Specter-Casey Bill Expires, Looking to be Re-uppedOn February 4, 2011 by Ryan Dennis
By Ryan Dennis
The Federal Milk Marketing Improvement Act, also known as S1645 and the Specter-Casey Bill, expired on the floor of the U.S. Senate on the last days of 2010. Introduced by Pennsylvania Democrat Arlen Specter and read twice on August 6th, 2009, the dairy proposal has run its allotment of two years after having been referred to the Committee of Agriculture, Nutrition and Forestry.
Its supporters are anxiously waiting for it to be reintroduced.
Bill S1645 hoped to “ amend the Agricultural Adjustment Act to require the Secretary of Agriculture to determine the price of all milk used for manufactured purposes, which shall be classified as Class II milk, by using the national average cost of production, and for other purposes” (Support Bill S1645 Federal Milk Marketing Act). Of the propositions currently discussed and debated upon by the dairy community in the United States, The Federal Milk Marketing Improvement Act offered the most direct positive influence on farmgate prices received by farmers. By guaranteeing a healthy Class II price (in a four class system) that is a function of the farmer’s cost of production, the plan sought to stabilise often-volatile returns and ensure producers receive a profit regardless of market and outside conditions. Pennsylvania farmers stood by their senator’s bill, most of whom run small or mid-size operations.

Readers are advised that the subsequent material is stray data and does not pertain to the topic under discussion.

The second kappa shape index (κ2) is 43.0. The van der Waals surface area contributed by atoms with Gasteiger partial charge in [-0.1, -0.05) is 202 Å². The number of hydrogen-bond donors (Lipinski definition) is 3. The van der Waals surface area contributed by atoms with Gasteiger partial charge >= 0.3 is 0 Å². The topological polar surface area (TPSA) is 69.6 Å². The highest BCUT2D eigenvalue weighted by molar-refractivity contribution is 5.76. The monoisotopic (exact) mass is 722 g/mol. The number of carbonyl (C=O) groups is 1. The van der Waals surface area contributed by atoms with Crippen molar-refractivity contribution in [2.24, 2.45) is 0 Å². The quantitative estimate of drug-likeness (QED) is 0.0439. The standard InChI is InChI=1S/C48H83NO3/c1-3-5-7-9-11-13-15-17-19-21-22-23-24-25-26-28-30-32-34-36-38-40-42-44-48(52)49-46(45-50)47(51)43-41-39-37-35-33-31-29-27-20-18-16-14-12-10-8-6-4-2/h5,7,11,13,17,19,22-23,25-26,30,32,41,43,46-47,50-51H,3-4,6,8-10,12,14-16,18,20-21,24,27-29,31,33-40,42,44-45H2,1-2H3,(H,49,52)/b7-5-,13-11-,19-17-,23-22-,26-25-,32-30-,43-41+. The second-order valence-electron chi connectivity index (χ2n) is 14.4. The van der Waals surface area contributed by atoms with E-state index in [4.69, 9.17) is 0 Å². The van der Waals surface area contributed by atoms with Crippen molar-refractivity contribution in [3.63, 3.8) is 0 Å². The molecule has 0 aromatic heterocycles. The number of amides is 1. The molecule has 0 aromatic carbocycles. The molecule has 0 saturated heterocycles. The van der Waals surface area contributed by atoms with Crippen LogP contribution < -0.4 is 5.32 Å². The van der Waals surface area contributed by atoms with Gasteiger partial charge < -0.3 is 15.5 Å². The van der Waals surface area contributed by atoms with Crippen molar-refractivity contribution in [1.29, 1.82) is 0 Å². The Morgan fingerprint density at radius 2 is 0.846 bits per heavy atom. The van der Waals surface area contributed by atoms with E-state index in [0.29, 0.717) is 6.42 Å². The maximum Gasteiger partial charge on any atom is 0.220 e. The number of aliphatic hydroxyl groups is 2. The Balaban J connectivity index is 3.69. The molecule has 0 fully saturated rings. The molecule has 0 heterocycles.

If press in agricultural journals is any indication of public opinion, the “Foundation of the Future” plan presently appears be a frontrunner in dairy politics, fuelled by efforts and funding of its founder, the National Milk Producer’s Federation. Foundation for the Future involves an insurance scheme in which all farmers would receive a very basic guarantee against significantly low prices, with the opportunity to purchase additional protection. Those opposing Foundation of the Future fear that it will only favour the larger farms who have the means to purchase the extra insurance, and that it does little to alleviate the conditions that create loss margins. Holstein Association USA has also created a proposal that seeks to slow herd expansion in the US with a quota system.